Sexual Harassment CPD for Lawyers
This online course is for legal professionals to better understand how the law on sexual harassment relates to the workplace. It can count towards verifiable CPD.
Being a better colleague: understanding and identifying sexual harassment in your workplace
- You will be aware of how, where and when sexual harassment occurs in the legal sector
- You will be able to identify what the definition of sexual harassment looks like in practice
- You will know where to find further materials and support about sexual harassment in the legal sector
After the training, we hope you will:
- Be motivated to find out more about your organisation’s policies and practices around sexual harassment and gender-based violence
- Be an informed and supportive colleague
- Feel more confident to use inclusive language
- Share your knowledge with colleagues and peers
Why the training is important
We know that sexual harassment is a problem across society but also the legal sector in Scotland. In 2019, 74% of sexual harassment in the legal sector globally went unreported. In Scotland there are challenges like anonymity in a small sector, creating accountability mechanisms that work if senior staff are alleged perpetrators, and third party harassment from clients can be unchallenged due to financial factors.
What can we do? We can start by understanding the scope of the problem, why it exists and learn more about how the law is designed to protect people.
Sign up to access the course via the online form and digital partners JRS Knowhow will send you joining instructions.
About the training
The module will take approximately 1-2 hours and is designed in 20-minute chunks for you to complete. You can complete the module in one go or come back to it. It is designed to work on mobile, tablets and computers.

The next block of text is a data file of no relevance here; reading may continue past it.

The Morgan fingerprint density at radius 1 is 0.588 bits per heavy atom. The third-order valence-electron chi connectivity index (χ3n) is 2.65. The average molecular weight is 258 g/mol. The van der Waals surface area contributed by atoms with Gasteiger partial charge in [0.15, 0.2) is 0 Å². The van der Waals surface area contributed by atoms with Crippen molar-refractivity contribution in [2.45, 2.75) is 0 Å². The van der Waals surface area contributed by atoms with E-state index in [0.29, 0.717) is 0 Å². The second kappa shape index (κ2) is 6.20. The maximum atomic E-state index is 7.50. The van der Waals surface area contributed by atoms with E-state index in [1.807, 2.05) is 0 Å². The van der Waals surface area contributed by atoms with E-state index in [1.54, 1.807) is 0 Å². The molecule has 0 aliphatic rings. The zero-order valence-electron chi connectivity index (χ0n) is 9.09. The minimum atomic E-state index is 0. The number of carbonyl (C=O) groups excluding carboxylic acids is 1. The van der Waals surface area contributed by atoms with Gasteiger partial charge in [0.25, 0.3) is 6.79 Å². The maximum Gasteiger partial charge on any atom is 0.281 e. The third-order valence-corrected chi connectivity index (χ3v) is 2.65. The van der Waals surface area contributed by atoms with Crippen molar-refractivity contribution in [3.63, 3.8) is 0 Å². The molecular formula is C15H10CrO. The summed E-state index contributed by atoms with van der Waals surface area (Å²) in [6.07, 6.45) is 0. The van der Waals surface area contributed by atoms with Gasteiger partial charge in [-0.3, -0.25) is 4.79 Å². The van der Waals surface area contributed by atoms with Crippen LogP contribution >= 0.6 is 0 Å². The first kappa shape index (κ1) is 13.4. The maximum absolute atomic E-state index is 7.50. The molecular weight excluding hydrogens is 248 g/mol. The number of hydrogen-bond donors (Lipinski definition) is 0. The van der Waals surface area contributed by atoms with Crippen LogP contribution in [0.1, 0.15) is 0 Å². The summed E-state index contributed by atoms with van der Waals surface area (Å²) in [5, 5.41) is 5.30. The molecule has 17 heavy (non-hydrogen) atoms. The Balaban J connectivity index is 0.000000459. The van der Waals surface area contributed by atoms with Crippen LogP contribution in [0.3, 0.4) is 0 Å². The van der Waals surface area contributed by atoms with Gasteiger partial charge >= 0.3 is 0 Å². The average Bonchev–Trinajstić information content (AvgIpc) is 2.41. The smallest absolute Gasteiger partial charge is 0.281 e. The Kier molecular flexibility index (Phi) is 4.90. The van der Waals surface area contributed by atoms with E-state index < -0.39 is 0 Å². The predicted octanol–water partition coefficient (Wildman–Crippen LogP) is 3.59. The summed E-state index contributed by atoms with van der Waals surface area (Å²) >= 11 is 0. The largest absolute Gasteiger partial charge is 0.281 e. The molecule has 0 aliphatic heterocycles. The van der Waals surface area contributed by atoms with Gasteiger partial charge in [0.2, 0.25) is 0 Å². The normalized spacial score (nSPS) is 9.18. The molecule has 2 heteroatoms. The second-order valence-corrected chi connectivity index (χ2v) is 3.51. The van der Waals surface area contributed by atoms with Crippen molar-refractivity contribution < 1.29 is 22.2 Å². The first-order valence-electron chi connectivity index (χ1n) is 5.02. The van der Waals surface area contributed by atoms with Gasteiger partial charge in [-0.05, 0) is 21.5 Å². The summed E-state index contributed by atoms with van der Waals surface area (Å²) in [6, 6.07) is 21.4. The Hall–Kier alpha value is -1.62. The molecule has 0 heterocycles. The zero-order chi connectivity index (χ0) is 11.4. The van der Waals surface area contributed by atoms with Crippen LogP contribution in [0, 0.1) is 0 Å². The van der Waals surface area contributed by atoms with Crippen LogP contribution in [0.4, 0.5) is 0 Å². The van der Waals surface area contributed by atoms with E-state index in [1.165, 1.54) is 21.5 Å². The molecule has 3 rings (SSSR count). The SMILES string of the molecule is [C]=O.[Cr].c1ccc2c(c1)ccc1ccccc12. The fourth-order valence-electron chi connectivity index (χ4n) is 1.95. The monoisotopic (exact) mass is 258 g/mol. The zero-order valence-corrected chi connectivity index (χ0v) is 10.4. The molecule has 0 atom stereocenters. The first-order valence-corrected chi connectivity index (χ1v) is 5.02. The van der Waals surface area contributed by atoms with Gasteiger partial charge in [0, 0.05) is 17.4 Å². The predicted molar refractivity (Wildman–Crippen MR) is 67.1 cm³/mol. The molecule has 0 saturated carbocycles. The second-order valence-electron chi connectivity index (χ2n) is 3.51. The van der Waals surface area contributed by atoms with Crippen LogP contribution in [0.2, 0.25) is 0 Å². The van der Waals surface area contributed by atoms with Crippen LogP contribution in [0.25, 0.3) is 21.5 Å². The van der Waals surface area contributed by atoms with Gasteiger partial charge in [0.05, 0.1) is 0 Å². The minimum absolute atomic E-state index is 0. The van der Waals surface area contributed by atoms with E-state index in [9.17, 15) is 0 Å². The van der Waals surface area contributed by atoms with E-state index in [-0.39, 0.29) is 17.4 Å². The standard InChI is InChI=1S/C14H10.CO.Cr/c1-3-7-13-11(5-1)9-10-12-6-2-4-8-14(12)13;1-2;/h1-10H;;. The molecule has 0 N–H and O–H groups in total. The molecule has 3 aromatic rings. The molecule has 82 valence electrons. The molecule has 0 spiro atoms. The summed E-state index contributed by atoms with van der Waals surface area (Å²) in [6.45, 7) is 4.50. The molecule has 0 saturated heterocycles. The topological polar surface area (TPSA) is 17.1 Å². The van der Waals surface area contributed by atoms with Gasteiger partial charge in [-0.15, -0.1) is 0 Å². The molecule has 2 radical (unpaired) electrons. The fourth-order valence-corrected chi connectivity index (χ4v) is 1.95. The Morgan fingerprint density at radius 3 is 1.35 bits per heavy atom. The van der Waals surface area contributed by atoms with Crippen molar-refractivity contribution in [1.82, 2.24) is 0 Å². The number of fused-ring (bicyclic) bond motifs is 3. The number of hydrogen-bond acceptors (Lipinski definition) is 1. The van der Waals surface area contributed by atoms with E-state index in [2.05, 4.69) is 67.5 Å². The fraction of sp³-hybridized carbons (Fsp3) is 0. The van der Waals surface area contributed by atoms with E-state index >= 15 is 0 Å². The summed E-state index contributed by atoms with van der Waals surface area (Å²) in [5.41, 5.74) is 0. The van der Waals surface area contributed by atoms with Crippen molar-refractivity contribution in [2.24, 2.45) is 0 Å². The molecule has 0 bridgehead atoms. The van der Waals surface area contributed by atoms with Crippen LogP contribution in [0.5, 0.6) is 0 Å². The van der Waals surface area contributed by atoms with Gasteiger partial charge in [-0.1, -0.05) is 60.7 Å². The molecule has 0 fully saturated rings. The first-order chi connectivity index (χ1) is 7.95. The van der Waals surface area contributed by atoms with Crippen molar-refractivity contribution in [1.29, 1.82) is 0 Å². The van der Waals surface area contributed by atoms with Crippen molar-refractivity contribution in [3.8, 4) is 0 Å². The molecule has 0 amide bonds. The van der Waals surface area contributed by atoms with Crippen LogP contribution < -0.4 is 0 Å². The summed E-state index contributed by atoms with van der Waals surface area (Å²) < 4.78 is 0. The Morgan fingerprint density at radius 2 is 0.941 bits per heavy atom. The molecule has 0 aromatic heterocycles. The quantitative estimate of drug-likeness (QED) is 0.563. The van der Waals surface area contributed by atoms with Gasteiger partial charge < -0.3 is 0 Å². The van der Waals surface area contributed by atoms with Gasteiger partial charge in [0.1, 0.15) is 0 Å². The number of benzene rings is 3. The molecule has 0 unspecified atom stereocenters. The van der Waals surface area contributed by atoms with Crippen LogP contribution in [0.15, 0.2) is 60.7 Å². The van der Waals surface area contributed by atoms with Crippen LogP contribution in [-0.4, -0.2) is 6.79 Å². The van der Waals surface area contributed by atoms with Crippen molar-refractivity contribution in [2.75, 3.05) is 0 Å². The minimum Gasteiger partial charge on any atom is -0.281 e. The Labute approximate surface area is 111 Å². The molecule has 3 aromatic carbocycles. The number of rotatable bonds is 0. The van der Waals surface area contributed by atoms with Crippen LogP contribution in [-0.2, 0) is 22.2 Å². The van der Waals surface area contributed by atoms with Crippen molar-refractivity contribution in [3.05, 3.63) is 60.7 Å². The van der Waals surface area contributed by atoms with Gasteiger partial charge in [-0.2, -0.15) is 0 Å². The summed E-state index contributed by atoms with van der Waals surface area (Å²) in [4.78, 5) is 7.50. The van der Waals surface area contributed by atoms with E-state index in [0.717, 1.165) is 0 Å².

There are lots of different activities including text, audio and videos. It has been designed collaboratively with people who are about to start working in the legal sector, with an advisory group of people working across the legal sector representing lots of different roles. The module was also tested with a pilot organisation.
It is designed to be relevant to everyone working in the legal sector. Whether you are a lawyer or a solicitor, legal technologist, paralegal, working as a crucial service provider like interpreter, or work within a legal organisation in a wider role within operations.
All you need to participate in the course is an internet connection and a willingness to learn.
The module includes:
- Why it is important to address sexual harassment in the legal sector
- An explanation of relevant laws in relation to sexual harassment
- A choice of practical case studies which have been fictionalised
- Interactive activities, including an optional quiz at the end
- Signposting further resources and learning
- Space for you to reflect on what you want to do after completing the module
This module doesn’t go into detail about sexual harassment or gender-based violence. However, the topic might be difficult for you. We signpost further sources of support within the module.
About the trainers
The Scottish Women’s Rights Centre are a collaboration between JustRight Scotland, Rape Crisis Scotland and the Strathclyde University Law Clinic. We provide free, confidential legal advice to women survivors of gender-based violence across Scotland through daily helplines, legal surgeries and 121 appointments. Our work includes advising victims of sexual harassment in the workplace about their rights and remedies. We provide legal guides on topics including Stopping Sexual Violence and Harassment in the Workplace and deliver training to other solicitors on specialist work with survivors of domestic abuse.
JRS Knowhow is a consultancy delivering engaging, accessible, and inclusive training and learning experiences. We deliver training about what legal rights and equalities law mean in reality. JRS Knowhow has a vision of a Scotland where people understand their rights and how to protect them, and where organisations understand their legal duties to promote equality.